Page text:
Monday, August 31, 2015

What you need to learn karate

The answer is simple.

A kata, patience and hard work.

The masters of old would study a single kata for years to study every small detail so that they could use it to brutally breakdown an opponent should they be called upon to do so. Understand that many old karate men were brawlers, bodyguards and police. They practiced in their yards or behind closed doors in the middle of the night wearing normal clothes and learning through patience and diligence.

In Gichin Funakoshi's autobiography, he explains how they never even received instruction on what the movements meant. They only practiced, practiced and practiced some more.

This is all that is necessary.

The reason you don't hear this being offered as a viable option from karate instructors is because they have a conflict of interest. Mastering a single kata takes years, mastering multiple kata takes decades. Karate instructors make the bulk of their money off tuition fees and belt testing. Without several kata they would soon run out of things to test and once a student mastered the kata there would be little reason to keep paying the instructor. With ranks, multiple kata and the idea that it takes a life time to master karate, they can keep students paying for decades.

Thursday, August 27, 2015

Kata the Scales of Destruction

In music one practices scales for several reasons. Muscle memory, dexterity, technique, theory, ear and tune, but most importantly because they are the building blocks of music. Kata is much the same way.

A single kata is a scale. It contains the notes and the order of the notes to be most effective and it can be used to practice many of the same skills as in music, muscle memory, timing, dexterity and so forth. One practices the kata to get better, but kata is not conflict just as scales are not music no matter how sweet they sound. It is an exercise. Like scales the notes or movements of the kata once understood are used in creative and sometimes spontaneous ways to defeat an opponent. This doesn't apply only to the order of perceived "techniques" but the motions of the techniques as well. It's the principles that are important.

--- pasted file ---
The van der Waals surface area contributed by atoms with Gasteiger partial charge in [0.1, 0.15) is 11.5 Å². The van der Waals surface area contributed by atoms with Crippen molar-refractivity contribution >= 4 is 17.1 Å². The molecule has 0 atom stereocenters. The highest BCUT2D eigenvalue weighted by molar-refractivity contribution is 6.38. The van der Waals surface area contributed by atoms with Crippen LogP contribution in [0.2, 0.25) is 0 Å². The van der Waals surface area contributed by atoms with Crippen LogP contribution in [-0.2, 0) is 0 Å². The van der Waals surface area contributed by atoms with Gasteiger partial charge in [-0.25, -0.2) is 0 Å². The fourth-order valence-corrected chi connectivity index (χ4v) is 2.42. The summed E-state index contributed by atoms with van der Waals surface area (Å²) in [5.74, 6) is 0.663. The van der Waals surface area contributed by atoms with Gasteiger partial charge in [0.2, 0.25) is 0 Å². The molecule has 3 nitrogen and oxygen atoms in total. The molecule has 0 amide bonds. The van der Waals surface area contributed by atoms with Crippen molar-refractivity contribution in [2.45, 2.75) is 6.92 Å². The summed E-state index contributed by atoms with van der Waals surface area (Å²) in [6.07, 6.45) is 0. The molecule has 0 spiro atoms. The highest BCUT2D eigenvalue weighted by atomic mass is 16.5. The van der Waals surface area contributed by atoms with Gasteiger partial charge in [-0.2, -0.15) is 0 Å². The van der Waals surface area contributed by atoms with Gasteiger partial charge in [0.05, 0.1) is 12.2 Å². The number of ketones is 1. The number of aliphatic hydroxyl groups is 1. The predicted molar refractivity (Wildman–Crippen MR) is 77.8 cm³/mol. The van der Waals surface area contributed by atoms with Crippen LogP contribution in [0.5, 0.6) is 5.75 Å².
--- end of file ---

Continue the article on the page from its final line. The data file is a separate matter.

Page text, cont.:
Also like scales, each individual kata stands on it's own. While there is overlap in technique between each kata, because each kata is a complete and integrated fighting system each has it's own strategies, which may or may not work together just as one cannot take a C scale and A scale and shove sections together and expect it to be melodic, while one can readily mix up the sections of a single scale and begin to play with making music.

This is where one starts making the departure from exercise into art. Technique is not art, the creative use of technique is art.

Principles and Strategy

I've been thinking a lot about the principles and strategy of Seisan. Use your body weight to power attacks, use both hands, attack on multiple levels, control the head, strike to disrupt and fight the void are some of the general principles of the kata.

It's a little easier to name principles than strategy because the principles of Seisan align with the principles of many karate kata. The strategy of the kata is a little trickier. From what I can tell the strategy is to unbalance the opponent with direct hand and foot patterns and then throw violently to the ground. Basically, disrupt, unbalance, throw violently could be called the overall strategy of the kata as I practice it.

First you must disrupt the opponent's actions, whether that be an attack or just movement to make sure that the opponent cannot cause damage. The next part is to unbalance the attacker in some way to ensure that they cannot continue the attack and to set up the throw. Once the opponent is unbalanced they are thrown violently to the ground.